Chapter 15. Case Study: Scaling Server Instances

Consider a data center. How many server instances do you need to spin up? Just enough to handle incoming requests, right? But precisely how many instances will be “enough”? And what if the traffic intensity changes? Especially in a “cloud”-like deployment situation—where resources can come and go and we only pay for the resources actually committed—it makes sense to exercise control constantly and automatically.

The Situation

The situation sketched in the paragraph above is common enough, but it can describe quite a variety of circumstances, depending on the specifics. Details matter! For now, we will assume the following.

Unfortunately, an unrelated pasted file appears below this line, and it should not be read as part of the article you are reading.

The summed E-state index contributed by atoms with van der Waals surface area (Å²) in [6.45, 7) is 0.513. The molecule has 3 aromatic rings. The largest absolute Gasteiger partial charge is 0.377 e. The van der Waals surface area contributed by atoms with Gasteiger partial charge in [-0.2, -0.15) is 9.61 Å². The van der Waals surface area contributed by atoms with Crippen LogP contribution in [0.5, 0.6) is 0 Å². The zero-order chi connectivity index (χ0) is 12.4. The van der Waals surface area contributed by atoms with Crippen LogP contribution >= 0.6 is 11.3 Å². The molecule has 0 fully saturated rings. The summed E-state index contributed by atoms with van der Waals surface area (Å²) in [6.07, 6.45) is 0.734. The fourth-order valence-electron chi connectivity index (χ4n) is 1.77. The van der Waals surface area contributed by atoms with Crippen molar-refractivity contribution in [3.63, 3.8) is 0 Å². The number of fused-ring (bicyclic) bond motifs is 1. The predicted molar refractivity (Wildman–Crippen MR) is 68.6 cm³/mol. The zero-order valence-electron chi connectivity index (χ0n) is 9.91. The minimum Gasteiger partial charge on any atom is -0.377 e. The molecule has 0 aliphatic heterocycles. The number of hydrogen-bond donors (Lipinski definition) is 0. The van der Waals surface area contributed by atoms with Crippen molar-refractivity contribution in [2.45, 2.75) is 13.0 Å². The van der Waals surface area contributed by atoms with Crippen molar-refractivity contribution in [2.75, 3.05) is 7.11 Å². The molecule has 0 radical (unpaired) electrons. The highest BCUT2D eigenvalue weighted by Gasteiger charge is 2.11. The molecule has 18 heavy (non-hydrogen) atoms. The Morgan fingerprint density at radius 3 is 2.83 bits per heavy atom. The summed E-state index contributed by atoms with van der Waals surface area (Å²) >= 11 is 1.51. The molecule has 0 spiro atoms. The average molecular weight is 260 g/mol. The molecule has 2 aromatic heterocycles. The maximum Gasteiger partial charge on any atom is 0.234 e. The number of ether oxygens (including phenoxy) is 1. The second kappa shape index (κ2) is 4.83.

• Control action is applied periodically—say, once every second, on the second.

  • In the interval between successive control actions, requests come in and are handled by the servers. If there aren’t enough servers, then some of the requests will not be answered (“failed requests”).

  • Requests are not queued. Any request that is not immediately handled by a server is “dropped.” There is no accumulation of pending requests.

  • The number of incoming and answered requests for each interval is available and can be obtained.

  • The number of requests that arrive during each interval is (of course) a random quantity, as is the number of requests that a server does handle. In addition to the second-to-second variation in the number of incoming requests, we also expect slow “drifts” of traffic intensity. These drifts typically take place ...

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